The Second Part of a Short Story about Italians, Iranians and a Romantic Night in Napoli!
Marco and Gino’s mom Signora Donadoni stayed with us for a month and before she left she made me promise to come to Napoli soon and visit the whole family. She told me in a motherly way that I should meet her daughter Paola and I said that I was looking forward to it. The last night before she left, she asked me if I was a Catholic! I knew that I couldn’t tell her that I was not into god or religion and things like that because to her that would have meant that I was a godless communist and that would have ruined our friendship instantly. So I told her that I was a Muslim by tradition. She didn’t know much about Islam so she listened carefully as I put the best face on Islam.
“Iranian Muslims are kind of like Sicilians! The women wear black and cover their heads when they go to church. We are not supposed to eat pork or drink wine around the religious holidays. Otherwise, we are like everybody else.” She was relieved.
At one point, and after having met many of my Iranian friends and watched them in action, Marco made the following observation, “Northern Italians are like Germans. We don’t even consider them as Italians. Iranians are more like Sicilians, the way you guys are protective of your women and are serious about certain things. Italians on average are more relaxed about life and don’t take things as seriously as you guys do, unless we are talking about football, food or wine!” I think that he nailed it!
I graduated a while later and got a job and moved to the big city. Marco got his degree and moved back to Italy with his brother and Gino’s Alaskan Husky. We promised to stay in touch and visit each other whenever we could.
A few years later I was on a business trip in Europe and took a few days off and headed to Napoli. Marco set me up at a bed and breakfast place and on a Sunday morning, the day after I arrived, he showed up at my hotel with his Vespa and took me for a tour of the city. First we had an espresso at a very popular place. It was the best coffee that I have ever had in my life. Then we drove around the city looking at the famous buildings and sites. Finally, we went up the hill to Napoli’s famous lovers’ lane where young people would come on the weekends to enjoy the view with their loved ones.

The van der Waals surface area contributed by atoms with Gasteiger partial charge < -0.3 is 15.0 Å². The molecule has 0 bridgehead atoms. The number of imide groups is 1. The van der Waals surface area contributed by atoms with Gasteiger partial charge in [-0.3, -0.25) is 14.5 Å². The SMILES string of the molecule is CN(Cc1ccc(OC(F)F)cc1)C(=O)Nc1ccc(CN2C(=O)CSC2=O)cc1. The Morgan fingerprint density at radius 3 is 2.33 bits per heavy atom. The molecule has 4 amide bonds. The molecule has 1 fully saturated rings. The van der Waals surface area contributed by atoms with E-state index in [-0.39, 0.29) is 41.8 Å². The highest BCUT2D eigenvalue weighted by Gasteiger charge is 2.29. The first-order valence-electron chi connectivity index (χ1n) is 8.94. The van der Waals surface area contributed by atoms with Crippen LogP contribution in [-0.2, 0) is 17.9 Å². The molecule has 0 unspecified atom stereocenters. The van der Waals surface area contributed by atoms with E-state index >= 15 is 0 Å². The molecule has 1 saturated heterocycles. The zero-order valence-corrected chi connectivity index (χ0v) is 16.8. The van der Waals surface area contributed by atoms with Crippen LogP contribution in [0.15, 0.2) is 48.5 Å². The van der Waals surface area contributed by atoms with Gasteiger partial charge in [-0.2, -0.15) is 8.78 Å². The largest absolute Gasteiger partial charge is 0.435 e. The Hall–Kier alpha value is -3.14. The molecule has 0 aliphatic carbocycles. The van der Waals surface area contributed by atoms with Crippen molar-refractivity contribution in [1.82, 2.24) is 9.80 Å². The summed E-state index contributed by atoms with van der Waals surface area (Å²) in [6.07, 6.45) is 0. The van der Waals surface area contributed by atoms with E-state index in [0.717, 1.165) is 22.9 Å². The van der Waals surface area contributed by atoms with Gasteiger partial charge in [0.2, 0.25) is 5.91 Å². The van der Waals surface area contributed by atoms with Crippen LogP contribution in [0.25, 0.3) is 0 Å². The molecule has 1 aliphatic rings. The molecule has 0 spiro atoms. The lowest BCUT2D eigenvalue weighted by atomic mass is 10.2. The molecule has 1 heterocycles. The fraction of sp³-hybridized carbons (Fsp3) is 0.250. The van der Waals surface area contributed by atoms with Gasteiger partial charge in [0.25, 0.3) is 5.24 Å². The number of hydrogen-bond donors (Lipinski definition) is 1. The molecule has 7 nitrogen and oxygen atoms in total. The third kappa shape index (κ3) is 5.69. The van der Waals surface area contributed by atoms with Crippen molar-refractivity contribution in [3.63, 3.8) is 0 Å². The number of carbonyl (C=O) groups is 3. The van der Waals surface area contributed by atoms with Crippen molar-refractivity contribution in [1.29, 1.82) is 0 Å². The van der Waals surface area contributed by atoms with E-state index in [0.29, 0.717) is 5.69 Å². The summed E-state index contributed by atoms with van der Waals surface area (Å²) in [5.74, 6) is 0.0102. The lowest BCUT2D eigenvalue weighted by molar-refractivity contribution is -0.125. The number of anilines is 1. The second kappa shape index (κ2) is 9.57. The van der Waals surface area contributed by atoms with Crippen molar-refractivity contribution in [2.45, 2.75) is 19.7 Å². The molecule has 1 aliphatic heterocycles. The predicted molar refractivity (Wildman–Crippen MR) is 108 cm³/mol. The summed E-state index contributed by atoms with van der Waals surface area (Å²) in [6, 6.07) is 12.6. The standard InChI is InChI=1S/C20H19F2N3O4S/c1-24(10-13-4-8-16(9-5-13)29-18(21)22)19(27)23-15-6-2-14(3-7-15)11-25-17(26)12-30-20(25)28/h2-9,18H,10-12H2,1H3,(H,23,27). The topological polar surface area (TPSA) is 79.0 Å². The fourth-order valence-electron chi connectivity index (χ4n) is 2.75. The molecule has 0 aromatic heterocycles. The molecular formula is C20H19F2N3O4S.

As we went up the hill and got to the area where you could see the entire Bay of Napoli, he pulled to the side and told me to look at the scenery and take it all in. I noticed a bunch of newspaper piles, spaced almost 10’ apart on the side of the road. I asked Marco what the deal was with the newspapers. He said, “In Napoli, almost all young people live at their parents’ homes and don’t have a place of their own, so most of the romantic action takes place in their cars! And on Saturday nights, the couples come up here to look at the moon and the bay and then they put the newspapers against the windows inside their cars to have the privacy and then they go at it! After they are done, they discard the newspapers on the street as you see.” I just couldn’t believe it! I’ve had my share of romance in the car but nothing as elaborate as this!
On Sunday night, I was invited for dinner at Mr. And Mrs. Donadoni’s home. They had a large apartment overlooking the Bay of Napoli. Grandma lived with them so were Marco, Gino, Paola and the Alaskan Husky, all under the same roof. There was a Polish maid there too that they had hired to help around the house. It was great to see the entire family, but the whole scene at their place was like a Fellini movie! The dog was running around from one room to another panting in the warm Napoli night. The grandma was hard of hearing and kept telling me “mangia, mangia (eat, eat)” and other things in Italian that I didn’t understand. Signora Donadoni was complaining to me about the maid who didn’t like pasta so they had to make a potato dish for her every day to keep her happy. Marco’s dad was serving Calabrian home-made wine and wanted me to sit with him in the balcony and watch the beautiful moon. And then there was Paola!